lecture note 7

It is therefore clear that there exist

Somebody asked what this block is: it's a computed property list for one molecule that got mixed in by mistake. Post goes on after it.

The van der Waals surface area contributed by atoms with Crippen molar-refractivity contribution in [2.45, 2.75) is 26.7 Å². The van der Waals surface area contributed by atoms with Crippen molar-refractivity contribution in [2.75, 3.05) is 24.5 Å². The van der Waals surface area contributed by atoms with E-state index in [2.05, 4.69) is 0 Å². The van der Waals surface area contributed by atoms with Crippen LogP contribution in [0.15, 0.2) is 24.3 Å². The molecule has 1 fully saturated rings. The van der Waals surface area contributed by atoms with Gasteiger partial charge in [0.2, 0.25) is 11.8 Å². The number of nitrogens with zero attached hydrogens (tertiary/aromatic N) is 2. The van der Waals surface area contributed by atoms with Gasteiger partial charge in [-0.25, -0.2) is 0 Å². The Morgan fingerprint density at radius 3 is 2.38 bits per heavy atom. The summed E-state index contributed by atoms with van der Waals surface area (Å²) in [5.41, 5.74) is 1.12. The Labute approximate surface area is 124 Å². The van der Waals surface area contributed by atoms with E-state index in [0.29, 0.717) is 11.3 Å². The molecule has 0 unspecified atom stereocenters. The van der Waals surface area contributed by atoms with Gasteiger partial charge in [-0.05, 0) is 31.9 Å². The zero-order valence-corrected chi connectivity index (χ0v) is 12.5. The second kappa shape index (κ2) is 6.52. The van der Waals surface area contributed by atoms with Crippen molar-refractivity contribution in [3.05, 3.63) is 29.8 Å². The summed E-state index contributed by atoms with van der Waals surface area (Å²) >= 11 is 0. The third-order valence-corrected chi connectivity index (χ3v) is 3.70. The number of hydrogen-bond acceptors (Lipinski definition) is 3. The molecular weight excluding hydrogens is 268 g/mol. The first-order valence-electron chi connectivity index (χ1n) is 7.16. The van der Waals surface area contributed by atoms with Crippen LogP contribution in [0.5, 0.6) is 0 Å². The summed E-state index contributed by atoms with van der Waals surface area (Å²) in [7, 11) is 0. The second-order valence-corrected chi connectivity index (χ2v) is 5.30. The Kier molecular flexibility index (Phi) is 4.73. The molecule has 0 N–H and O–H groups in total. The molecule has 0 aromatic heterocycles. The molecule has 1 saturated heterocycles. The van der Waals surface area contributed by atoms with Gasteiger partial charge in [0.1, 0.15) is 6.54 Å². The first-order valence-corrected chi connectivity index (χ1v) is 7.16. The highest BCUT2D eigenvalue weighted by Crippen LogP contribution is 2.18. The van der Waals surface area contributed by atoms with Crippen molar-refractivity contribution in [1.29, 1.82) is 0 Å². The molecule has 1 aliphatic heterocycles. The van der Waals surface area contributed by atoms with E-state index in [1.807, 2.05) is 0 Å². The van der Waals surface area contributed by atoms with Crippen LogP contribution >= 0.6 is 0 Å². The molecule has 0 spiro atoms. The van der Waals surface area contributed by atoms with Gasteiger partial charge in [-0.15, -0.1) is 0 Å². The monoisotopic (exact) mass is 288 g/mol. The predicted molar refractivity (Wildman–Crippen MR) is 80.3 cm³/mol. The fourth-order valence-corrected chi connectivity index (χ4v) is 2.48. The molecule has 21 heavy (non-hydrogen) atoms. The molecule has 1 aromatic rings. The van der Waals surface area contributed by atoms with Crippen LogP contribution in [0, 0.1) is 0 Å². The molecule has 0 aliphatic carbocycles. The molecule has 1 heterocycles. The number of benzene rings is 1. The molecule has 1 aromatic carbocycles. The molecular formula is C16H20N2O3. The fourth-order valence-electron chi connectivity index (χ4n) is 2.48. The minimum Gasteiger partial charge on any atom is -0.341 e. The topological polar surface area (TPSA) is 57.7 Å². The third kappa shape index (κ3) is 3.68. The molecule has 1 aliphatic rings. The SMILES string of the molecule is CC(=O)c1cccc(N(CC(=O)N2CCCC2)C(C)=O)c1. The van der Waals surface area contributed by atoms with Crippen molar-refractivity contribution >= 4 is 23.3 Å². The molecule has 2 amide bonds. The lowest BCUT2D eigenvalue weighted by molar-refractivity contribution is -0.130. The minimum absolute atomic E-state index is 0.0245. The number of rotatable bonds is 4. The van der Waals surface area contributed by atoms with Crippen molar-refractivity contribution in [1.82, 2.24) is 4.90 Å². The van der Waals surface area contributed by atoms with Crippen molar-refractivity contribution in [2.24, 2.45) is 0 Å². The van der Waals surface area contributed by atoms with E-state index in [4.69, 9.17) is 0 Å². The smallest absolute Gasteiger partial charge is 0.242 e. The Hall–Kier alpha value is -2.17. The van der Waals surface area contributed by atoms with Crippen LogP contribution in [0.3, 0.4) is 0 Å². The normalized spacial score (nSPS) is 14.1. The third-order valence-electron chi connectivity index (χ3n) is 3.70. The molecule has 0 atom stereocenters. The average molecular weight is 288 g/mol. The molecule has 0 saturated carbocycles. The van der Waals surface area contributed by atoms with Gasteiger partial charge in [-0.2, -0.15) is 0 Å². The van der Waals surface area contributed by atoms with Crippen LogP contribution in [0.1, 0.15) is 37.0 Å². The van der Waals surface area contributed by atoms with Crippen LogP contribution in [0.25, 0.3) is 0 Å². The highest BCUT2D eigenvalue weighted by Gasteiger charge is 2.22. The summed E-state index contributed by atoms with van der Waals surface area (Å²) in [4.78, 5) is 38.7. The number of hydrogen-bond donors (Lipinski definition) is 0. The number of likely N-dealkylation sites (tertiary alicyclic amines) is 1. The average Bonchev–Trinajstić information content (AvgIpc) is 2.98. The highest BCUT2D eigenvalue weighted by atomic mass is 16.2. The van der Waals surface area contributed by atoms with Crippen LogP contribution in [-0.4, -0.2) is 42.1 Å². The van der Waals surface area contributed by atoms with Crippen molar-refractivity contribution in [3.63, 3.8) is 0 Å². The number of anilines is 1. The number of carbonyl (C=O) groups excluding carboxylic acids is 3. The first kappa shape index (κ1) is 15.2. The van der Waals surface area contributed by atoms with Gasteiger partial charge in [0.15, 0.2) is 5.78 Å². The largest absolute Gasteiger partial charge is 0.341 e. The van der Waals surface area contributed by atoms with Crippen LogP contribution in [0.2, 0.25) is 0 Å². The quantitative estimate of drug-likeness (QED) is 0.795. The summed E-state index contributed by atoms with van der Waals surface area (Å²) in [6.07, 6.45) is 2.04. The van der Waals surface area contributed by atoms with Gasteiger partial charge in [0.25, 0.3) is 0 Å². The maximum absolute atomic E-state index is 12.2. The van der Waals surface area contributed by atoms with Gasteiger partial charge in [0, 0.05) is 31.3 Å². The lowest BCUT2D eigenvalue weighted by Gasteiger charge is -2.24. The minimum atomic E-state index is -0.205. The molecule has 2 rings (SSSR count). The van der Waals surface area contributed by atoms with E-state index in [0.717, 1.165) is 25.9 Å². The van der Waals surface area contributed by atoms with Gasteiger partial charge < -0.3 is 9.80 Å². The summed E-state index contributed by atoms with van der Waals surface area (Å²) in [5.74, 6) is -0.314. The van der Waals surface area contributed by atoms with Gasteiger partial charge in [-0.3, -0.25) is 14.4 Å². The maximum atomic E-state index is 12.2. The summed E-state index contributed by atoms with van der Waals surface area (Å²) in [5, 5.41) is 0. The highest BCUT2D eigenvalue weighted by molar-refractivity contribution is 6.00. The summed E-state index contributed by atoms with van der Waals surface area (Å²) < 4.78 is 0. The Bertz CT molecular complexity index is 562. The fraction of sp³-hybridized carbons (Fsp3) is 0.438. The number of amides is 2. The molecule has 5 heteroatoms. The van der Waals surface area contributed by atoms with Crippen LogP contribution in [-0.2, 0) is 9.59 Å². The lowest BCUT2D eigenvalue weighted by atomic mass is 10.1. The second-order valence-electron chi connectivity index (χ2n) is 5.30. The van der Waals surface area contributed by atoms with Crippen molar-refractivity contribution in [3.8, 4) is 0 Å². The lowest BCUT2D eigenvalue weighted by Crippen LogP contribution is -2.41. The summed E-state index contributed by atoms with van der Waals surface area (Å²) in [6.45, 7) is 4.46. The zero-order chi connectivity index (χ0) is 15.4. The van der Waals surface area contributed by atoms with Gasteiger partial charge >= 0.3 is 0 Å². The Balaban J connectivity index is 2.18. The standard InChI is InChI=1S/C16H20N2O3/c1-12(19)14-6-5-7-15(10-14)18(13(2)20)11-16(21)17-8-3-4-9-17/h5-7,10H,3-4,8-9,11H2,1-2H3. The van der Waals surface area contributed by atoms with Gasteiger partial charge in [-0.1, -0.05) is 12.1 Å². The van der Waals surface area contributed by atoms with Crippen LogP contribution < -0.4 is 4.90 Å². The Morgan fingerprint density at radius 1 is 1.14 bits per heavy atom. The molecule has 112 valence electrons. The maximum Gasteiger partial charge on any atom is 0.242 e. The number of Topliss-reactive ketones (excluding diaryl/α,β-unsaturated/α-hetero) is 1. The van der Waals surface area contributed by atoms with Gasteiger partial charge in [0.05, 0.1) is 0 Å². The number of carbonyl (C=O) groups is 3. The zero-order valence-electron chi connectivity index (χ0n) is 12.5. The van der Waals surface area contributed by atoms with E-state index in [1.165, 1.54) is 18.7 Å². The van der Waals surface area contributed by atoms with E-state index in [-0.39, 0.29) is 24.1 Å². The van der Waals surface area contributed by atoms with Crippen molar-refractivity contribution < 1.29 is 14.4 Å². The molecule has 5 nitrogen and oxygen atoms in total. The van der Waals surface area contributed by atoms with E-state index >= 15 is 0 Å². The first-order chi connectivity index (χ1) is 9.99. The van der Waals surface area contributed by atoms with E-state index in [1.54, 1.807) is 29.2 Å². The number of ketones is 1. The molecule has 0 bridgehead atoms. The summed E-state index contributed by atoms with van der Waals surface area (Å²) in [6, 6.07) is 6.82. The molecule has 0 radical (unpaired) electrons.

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Unformatted text preview: nd on levels of demand from the OEMs. It is therefore clear that there exist national/regional economies which emanate from the existence of high demand, high output, and large firms which augment the purely product, plant or firm-specific economies. This reinforces the disadvantage experienced by relatively small manufacturers in “low-demand, low-output regions”. Alongside EOS arise various other related economies. These are: economies from Table II Total production cost penalties from sub-optimal scale (White’s estimates) Level of production 50,000 Total costpenalty (%) 20 Source: White (1971) 100,000 200,000 400,000 800,000 10-15 3-5 0 –1 Table III Total production cost penalties from sub-optimal scale (Waverman and Murphy’s estimates) Size of plant (% of MES) 100 80 60 Cost penalty 0 3 6.8 Source: Waverman and Murphy (1990) 30 19.5 vertical integration; capital-raising economies; economies of large-scale promotion; economies of research and development – which become more important as technology change increases – and so are particularly relevant for the motor industry; and “economies of scope” – where economies accrue from transfer of knowledge across different, but related, product lines. The principle remains the same for these as for EOS, i.e. the larger the manufacturer, the greater the ability and opportunities to achieve economies. Indeed, under the prevailing situation of rapid technological change, economies derived from R&D and from promotion have become increasingly important. One can conclude that reduction in MES levels for a single model through increased flexibility assumes the existence – indeed requires it – of other models for the attainment of overall line or plant MES. So, in spite of there existing greater flexibility of manufacturing, EOS and related economies remain crucial for competitive production. Hence, implementation of flexibility in the manufacturing system does not constitute a substitute for EOS, but rather is incremental to it. Notes 1 Indeed, one can conjecture that this is a consequence of the focus of attention so significantly shifting to “flexibility issues” over the past decade and a half. 2 Rhys’ much lower figure for the foundry operation stems from his assertion of this being highly labourintensive. However, he later qualified this by stating: “at present, the optimum size of the foundry is quite small, but the increased use of machinery plus the 41 10 34.5...
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